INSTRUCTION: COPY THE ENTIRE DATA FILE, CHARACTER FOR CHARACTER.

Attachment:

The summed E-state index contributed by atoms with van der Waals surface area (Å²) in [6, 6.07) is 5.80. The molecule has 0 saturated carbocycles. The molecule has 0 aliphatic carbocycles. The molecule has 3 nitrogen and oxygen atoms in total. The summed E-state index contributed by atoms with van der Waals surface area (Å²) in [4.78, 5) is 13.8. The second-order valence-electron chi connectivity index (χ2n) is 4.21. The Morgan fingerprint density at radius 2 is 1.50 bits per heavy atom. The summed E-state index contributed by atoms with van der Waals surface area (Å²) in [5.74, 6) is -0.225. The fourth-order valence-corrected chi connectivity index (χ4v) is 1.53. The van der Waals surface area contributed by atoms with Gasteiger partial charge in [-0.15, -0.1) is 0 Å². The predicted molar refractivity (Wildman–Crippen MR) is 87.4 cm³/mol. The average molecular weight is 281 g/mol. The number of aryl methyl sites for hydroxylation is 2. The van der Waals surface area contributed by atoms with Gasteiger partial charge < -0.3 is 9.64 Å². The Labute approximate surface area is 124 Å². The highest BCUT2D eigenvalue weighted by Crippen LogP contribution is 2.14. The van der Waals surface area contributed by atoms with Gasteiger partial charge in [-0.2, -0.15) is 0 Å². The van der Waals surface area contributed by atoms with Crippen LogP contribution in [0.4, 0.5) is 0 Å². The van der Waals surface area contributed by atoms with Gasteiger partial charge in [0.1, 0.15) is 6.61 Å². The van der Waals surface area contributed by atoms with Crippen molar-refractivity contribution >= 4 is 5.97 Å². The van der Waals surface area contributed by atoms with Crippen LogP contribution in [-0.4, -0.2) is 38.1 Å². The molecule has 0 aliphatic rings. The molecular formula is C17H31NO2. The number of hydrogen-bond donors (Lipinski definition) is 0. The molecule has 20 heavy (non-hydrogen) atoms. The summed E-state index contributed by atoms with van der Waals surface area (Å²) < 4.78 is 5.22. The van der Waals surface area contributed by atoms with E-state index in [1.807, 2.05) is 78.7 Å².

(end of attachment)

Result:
The summed E-state index contributed by atoms with van der Waals surface area (Å²) in [6, 6.07) is 5.80. The molecule has 0 saturated carbocycles. The molecule has 0 aliphatic carbocycles. The molecule has 3 nitrogen and oxygen atoms in total. The summed E-state index contributed by atoms with van der Waals surface area (Å²) in [4.78, 5) is 13.8. The second-order valence-electron chi connectivity index (χ2n) is 4.21. The Morgan fingerprint density at radius 2 is 1.50 bits per heavy atom. The summed E-state index contributed by atoms with van der Waals surface area (Å²) in [5.74, 6) is -0.225. The fourth-order valence-corrected chi connectivity index (χ4v) is 1.53. The van der Waals surface area contributed by atoms with Gasteiger partial charge in [-0.15, -0.1) is 0 Å². The predicted molar refractivity (Wildman–Crippen MR) is 87.4 cm³/mol. The average molecular weight is 281 g/mol. The number of aryl methyl sites for hydroxylation is 2. The van der Waals surface area contributed by atoms with Gasteiger partial charge < -0.3 is 9.64 Å². The Labute approximate surface area is 124 Å². The highest BCUT2D eigenvalue weighted by Crippen LogP contribution is 2.14. The van der Waals surface area contributed by atoms with Gasteiger partial charge in [-0.2, -0.15) is 0 Å². The van der Waals surface area contributed by atoms with Crippen LogP contribution in [0.4, 0.5) is 0 Å². The van der Waals surface area contributed by atoms with Gasteiger partial charge in [0.1, 0.15) is 6.61 Å². The van der Waals surface area contributed by atoms with Crippen molar-refractivity contribution >= 4 is 5.97 Å². The van der Waals surface area contributed by atoms with Crippen LogP contribution in [-0.4, -0.2) is 38.1 Å². The molecule has 0 aliphatic rings. The molecular formula is C17H31NO2. The number of hydrogen-bond donors (Lipinski definition) is 0. The molecule has 20 heavy (non-hydrogen) atoms. The summed E-state index contributed by atoms with van der Waals surface area (Å²) < 4.78 is 5.22. The van der Waals surface area contributed by atoms with E-state index in [1.807, 2.05) is 78.7 Å².